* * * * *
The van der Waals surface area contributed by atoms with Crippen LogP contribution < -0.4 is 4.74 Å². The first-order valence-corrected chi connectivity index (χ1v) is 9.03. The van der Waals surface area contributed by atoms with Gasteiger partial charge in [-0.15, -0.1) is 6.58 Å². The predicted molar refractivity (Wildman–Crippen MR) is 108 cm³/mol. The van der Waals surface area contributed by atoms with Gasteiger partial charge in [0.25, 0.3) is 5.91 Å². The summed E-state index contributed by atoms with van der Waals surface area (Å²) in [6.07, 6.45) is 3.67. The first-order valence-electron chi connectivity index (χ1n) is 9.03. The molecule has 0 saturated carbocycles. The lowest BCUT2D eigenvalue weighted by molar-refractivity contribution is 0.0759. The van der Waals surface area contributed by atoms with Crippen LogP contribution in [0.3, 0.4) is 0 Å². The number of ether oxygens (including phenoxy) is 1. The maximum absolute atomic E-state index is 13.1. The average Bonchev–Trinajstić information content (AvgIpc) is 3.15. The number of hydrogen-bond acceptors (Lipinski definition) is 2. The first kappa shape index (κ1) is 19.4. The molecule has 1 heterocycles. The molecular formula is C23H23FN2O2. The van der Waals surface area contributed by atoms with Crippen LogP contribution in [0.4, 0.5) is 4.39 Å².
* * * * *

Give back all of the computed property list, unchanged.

The van der Waals surface area contributed by atoms with Crippen LogP contribution < -0.4 is 4.74 Å². The first-order valence-corrected chi connectivity index (χ1v) is 9.03. The van der Waals surface area contributed by atoms with Gasteiger partial charge in [-0.15, -0.1) is 6.58 Å². The predicted molar refractivity (Wildman–Crippen MR) is 108 cm³/mol. The van der Waals surface area contributed by atoms with Gasteiger partial charge in [0.25, 0.3) is 5.91 Å². The summed E-state index contributed by atoms with van der Waals surface area (Å²) in [6.07, 6.45) is 3.67. The first-order valence-electron chi connectivity index (χ1n) is 9.03. The molecule has 0 saturated carbocycles. The lowest BCUT2D eigenvalue weighted by molar-refractivity contribution is 0.0759. The van der Waals surface area contributed by atoms with Crippen LogP contribution in [0.3, 0.4) is 0 Å². The number of ether oxygens (including phenoxy) is 1. The maximum absolute atomic E-state index is 13.1. The average Bonchev–Trinajstić information content (AvgIpc) is 3.15. The number of hydrogen-bond acceptors (Lipinski definition) is 2. The first kappa shape index (κ1) is 19.4. The molecule has 1 heterocycles. The molecular formula is C23H23FN2O2. The van der Waals surface area contributed by atoms with Crippen LogP contribution in [0.4, 0.5) is 4.39 Å².